The very, very specific:
Feeld: Feeld specifically caters to ethically non-monogamous folks, regardless of sexual orientation. So if you’re someone who’s polyamorous and looking for another partner (or to date casually), Feeld is a great option. If you’re looking to join the 18% of men that have had a threesome, Feeld just might be for you. Whether you’re in a couple or flying solo, the app will help https://www.besthookupwebsites.org/daf-review you match with other people looking for a party of three. The app also has a “hide” setting so you won’t match with your Facebook friends.
Scruff: If you’re a guy that’s into hairy dudes, say hello to Scuff. The app functions similar to Grindr, but some guys report liking it more because they find the men on Scruff kinder and less judgmental than the men on Grindr.
Sweatt: Fitness routines are very important, and you just might want to meet someone who also goes for runs at 5 a.m. Sweatt lets you add your workout habits to your profile, from how many times a week you workout to what workouts you most enjoy.
The kinky apps:
FetLife: If you’re someone who has very particular kinks and fetishes, and it’s necessary that your partner shares these niche kinks, then you should try FetLife. FetLife has been around for over a ong kinksters and fetishists. It started as a kinky social networking website (think Facebook, but for kinky fuckers), but has since evolved into an app you can use to find that special someone.
(That said, FetLife also has plenty of gay/bi men on it too!) Recon started as a website back in 1999 but then became an app in 2010. If you’re into leather, feet, bondage, jockstraps, and so much more, then Recon is the app for you.
The paid apps:
Match: Match was launched way back in 1995, and it hasn’t slowed since then. With Match, you’re not limited to people you match with, and you can view pretty much everyone’s profile, but you can also set filters if you want. Match can also recommend people for you, and the “Missed Connections” feature will let you know if you’ve been geographically near someone else who’s on Match.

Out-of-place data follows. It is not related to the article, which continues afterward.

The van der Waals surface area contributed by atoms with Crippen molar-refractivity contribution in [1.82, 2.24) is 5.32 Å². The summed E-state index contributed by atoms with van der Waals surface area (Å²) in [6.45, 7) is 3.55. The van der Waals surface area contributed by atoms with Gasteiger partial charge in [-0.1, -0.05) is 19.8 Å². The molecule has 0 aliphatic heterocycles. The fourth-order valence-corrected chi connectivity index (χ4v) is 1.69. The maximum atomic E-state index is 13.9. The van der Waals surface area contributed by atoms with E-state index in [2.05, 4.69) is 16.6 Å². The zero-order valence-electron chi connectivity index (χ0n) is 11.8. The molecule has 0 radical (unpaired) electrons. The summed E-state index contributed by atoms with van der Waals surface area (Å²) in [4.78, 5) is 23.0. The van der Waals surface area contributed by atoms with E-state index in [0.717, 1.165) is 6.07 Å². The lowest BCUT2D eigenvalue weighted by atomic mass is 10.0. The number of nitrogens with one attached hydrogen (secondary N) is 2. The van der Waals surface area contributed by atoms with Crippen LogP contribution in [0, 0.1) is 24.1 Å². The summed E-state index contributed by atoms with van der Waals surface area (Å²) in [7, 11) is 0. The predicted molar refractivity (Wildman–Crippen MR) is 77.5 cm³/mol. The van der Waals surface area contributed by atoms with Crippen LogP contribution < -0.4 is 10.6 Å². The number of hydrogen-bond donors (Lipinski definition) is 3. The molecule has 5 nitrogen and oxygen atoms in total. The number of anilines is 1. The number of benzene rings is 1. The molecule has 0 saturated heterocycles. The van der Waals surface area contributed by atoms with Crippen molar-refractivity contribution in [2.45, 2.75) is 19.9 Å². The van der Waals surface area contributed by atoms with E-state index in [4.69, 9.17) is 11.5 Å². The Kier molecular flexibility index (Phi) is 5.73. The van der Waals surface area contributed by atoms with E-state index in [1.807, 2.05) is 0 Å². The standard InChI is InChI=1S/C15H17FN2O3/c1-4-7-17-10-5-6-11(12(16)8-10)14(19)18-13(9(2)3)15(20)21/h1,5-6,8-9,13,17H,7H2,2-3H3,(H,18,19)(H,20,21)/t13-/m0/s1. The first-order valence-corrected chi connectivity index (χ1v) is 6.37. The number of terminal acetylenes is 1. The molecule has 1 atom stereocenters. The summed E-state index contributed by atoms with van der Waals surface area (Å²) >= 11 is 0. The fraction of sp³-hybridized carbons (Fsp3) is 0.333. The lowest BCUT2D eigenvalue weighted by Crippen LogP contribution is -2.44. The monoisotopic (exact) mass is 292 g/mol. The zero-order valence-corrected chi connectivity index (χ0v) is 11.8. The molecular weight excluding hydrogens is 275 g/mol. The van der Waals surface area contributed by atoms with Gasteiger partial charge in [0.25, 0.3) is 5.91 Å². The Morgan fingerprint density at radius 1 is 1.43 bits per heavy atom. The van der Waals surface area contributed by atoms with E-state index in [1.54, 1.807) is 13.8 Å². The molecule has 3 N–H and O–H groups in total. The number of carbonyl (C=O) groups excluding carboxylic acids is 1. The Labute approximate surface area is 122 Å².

eHarmony: While eHarmony allows you to create a free profile, you have to pay for pretty much everything else, including messaging. The site uses a 150-question long survey to find your compatible matches, so you know everyone on there is pretty serious. eHarmony’s sister site Compatible Partners is geared towards members of the LGBTQ+ community.
and need someone to match your BEE (Big Elite Energy), check out Elite Singles. You fill out a questionnaire and the app will present you with potential matches. The app also lets you know who’s been looking at your profile.
The up and coming:
#Open: A new dating app that launched in early 2019, #Open specifically caters to people in (or looking to be in) ethically non-monogamous relationships. You can sign up as a single or a couple. It’s an incredibly inclusive app where you can choose from 24 different gender identities and 23 sexual orientations. The demographics on the app are pretty mixed but skew towards bisexual folks. Roughly 40% of people on the app identify as straight, and the rest are attracted to more than one gender.
Pickable: Women are completely anonymous on Pickable, and they’re the only ones allowed to browse through potential matches. Men create profiles with their photos and basic info, and they’ll be notified when a woman wants to chat with them. Once a woman’s chat request is accepted, either person can send the first message. Unfortunately, Pickable can only work if you are attracted to the opposite sex, but the app says they’re working on an LGTBQ+ only app.